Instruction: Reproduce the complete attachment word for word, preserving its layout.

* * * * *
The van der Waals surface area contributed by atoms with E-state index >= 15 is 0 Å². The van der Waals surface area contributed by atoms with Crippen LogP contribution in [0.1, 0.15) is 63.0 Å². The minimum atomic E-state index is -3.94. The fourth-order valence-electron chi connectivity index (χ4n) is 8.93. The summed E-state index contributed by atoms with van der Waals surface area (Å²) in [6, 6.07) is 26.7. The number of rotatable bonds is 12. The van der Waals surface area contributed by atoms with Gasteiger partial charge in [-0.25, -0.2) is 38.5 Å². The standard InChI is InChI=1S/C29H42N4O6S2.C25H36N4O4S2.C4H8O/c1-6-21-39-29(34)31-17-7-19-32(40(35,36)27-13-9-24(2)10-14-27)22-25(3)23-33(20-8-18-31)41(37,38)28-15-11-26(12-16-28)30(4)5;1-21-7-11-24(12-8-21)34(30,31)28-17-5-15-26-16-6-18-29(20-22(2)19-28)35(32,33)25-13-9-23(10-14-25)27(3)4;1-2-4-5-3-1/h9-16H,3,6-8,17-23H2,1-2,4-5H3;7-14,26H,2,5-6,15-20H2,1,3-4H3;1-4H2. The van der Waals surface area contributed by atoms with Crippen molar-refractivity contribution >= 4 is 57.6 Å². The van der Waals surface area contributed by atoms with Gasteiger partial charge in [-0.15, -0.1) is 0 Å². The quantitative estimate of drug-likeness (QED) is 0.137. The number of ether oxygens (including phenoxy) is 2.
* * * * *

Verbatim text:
The van der Waals surface area contributed by atoms with E-state index >= 15 is 0 Å². The van der Waals surface area contributed by atoms with Crippen LogP contribution in [0.1, 0.15) is 63.0 Å². The minimum atomic E-state index is -3.94. The fourth-order valence-electron chi connectivity index (χ4n) is 8.93. The summed E-state index contributed by atoms with van der Waals surface area (Å²) in [6, 6.07) is 26.7. The number of rotatable bonds is 12. The van der Waals surface area contributed by atoms with Gasteiger partial charge in [-0.25, -0.2) is 38.5 Å². The standard InChI is InChI=1S/C29H42N4O6S2.C25H36N4O4S2.C4H8O/c1-6-21-39-29(34)31-17-7-19-32(40(35,36)27-13-9-24(2)10-14-27)22-25(3)23-33(20-8-18-31)41(37,38)28-15-11-26(12-16-28)30(4)5;1-21-7-11-24(12-8-21)34(30,31)28-17-5-15-26-16-6-18-29(20-22(2)19-28)35(32,33)25-13-9-23(10-14-25)27(3)4;1-2-4-5-3-1/h9-16H,3,6-8,17-23H2,1-2,4-5H3;7-14,26H,2,5-6,15-20H2,1,3-4H3;1-4H2. The van der Waals surface area contributed by atoms with Crippen molar-refractivity contribution >= 4 is 57.6 Å². The van der Waals surface area contributed by atoms with Gasteiger partial charge in [-0.15, -0.1) is 0 Å². The quantitative estimate of drug-likeness (QED) is 0.137. The number of ether oxygens (including phenoxy) is 2.